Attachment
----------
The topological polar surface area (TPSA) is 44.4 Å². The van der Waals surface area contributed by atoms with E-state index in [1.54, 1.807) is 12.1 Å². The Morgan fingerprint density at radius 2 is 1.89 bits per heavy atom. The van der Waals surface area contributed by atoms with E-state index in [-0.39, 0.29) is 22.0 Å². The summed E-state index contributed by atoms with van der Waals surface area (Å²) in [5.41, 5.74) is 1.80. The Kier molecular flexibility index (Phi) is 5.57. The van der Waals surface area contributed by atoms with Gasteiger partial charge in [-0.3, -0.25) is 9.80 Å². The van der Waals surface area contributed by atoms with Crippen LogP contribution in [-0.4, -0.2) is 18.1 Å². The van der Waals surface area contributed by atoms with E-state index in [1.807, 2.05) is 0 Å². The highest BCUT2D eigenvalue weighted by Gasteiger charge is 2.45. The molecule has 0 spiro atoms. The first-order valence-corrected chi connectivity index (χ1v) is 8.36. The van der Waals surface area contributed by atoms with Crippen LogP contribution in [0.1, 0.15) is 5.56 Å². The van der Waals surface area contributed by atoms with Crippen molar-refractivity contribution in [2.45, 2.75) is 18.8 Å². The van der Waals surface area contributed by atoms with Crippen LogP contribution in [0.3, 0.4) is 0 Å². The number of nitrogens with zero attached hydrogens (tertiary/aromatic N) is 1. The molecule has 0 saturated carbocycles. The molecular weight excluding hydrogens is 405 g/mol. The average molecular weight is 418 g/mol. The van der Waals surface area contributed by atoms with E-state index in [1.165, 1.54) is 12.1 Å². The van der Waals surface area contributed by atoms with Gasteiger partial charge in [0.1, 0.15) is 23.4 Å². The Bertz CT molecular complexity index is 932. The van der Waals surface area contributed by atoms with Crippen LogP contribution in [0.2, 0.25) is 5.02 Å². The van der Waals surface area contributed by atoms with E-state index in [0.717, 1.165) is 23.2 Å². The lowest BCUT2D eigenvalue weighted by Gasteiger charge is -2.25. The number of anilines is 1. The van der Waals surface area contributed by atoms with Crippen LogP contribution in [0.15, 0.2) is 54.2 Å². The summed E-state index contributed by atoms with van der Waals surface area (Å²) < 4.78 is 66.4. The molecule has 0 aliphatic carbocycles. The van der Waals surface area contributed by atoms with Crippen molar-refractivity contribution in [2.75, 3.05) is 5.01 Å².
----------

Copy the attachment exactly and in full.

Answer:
The topological polar surface area (TPSA) is 44.4 Å². The van der Waals surface area contributed by atoms with E-state index in [1.54, 1.807) is 12.1 Å². The Morgan fingerprint density at radius 2 is 1.89 bits per heavy atom. The van der Waals surface area contributed by atoms with E-state index in [-0.39, 0.29) is 22.0 Å². The summed E-state index contributed by atoms with van der Waals surface area (Å²) in [5.41, 5.74) is 1.80. The Kier molecular flexibility index (Phi) is 5.57. The van der Waals surface area contributed by atoms with Gasteiger partial charge in [-0.3, -0.25) is 9.80 Å². The van der Waals surface area contributed by atoms with Crippen LogP contribution in [-0.4, -0.2) is 18.1 Å². The van der Waals surface area contributed by atoms with E-state index in [1.807, 2.05) is 0 Å². The highest BCUT2D eigenvalue weighted by Gasteiger charge is 2.45. The molecule has 0 spiro atoms. The first-order valence-corrected chi connectivity index (χ1v) is 8.36. The van der Waals surface area contributed by atoms with Crippen LogP contribution in [0.1, 0.15) is 5.56 Å². The van der Waals surface area contributed by atoms with Crippen molar-refractivity contribution in [2.45, 2.75) is 18.8 Å². The van der Waals surface area contributed by atoms with Crippen LogP contribution in [0.3, 0.4) is 0 Å². The number of nitrogens with zero attached hydrogens (tertiary/aromatic N) is 1. The molecule has 0 saturated carbocycles. The molecular weight excluding hydrogens is 405 g/mol. The average molecular weight is 418 g/mol. The van der Waals surface area contributed by atoms with E-state index in [1.165, 1.54) is 12.1 Å². The van der Waals surface area contributed by atoms with Gasteiger partial charge in [0.1, 0.15) is 23.4 Å². The Bertz CT molecular complexity index is 932. The van der Waals surface area contributed by atoms with Crippen LogP contribution in [0.2, 0.25) is 5.02 Å². The van der Waals surface area contributed by atoms with E-state index in [0.717, 1.165) is 23.2 Å². The lowest BCUT2D eigenvalue weighted by Gasteiger charge is -2.25. The number of anilines is 1. The van der Waals surface area contributed by atoms with Crippen LogP contribution in [0.15, 0.2) is 54.2 Å². The summed E-state index contributed by atoms with van der Waals surface area (Å²) < 4.78 is 66.4. The molecule has 0 aliphatic carbocycles. The van der Waals surface area contributed by atoms with Crippen molar-refractivity contribution in [2.75, 3.05) is 5.01 Å².